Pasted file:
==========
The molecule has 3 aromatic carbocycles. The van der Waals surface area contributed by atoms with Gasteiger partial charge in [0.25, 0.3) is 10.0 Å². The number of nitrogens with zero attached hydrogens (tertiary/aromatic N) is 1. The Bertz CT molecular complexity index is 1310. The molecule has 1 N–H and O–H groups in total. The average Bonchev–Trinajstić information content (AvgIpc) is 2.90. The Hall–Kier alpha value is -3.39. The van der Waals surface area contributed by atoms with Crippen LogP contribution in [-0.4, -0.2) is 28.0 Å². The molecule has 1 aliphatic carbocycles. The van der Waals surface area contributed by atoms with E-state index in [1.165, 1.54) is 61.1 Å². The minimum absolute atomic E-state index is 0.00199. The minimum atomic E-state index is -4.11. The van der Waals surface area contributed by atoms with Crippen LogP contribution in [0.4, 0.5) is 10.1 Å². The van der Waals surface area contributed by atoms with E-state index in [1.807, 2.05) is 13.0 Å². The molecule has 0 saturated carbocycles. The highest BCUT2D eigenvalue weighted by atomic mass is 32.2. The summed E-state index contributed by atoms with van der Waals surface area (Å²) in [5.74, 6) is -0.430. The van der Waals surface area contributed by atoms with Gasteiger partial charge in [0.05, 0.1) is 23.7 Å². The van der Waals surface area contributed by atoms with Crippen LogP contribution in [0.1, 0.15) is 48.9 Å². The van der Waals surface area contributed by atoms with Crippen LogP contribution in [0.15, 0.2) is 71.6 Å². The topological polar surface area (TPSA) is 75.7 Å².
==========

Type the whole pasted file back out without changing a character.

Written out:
The molecule has 3 aromatic carbocycles. The van der Waals surface area contributed by atoms with Gasteiger partial charge in [0.25, 0.3) is 10.0 Å². The number of nitrogens with zero attached hydrogens (tertiary/aromatic N) is 1. The Bertz CT molecular complexity index is 1310. The molecule has 1 N–H and O–H groups in total. The average Bonchev–Trinajstić information content (AvgIpc) is 2.90. The Hall–Kier alpha value is -3.39. The van der Waals surface area contributed by atoms with Crippen LogP contribution in [-0.4, -0.2) is 28.0 Å². The molecule has 1 aliphatic carbocycles. The van der Waals surface area contributed by atoms with E-state index in [1.165, 1.54) is 61.1 Å². The minimum absolute atomic E-state index is 0.00199. The minimum atomic E-state index is -4.11. The van der Waals surface area contributed by atoms with Crippen LogP contribution in [0.4, 0.5) is 10.1 Å². The van der Waals surface area contributed by atoms with E-state index in [1.807, 2.05) is 13.0 Å². The molecule has 0 saturated carbocycles. The highest BCUT2D eigenvalue weighted by atomic mass is 32.2. The summed E-state index contributed by atoms with van der Waals surface area (Å²) in [5.74, 6) is -0.430. The van der Waals surface area contributed by atoms with Gasteiger partial charge in [0.05, 0.1) is 23.7 Å². The van der Waals surface area contributed by atoms with Crippen LogP contribution in [0.1, 0.15) is 48.9 Å². The van der Waals surface area contributed by atoms with Crippen LogP contribution in [0.15, 0.2) is 71.6 Å². The topological polar surface area (TPSA) is 75.7 Å².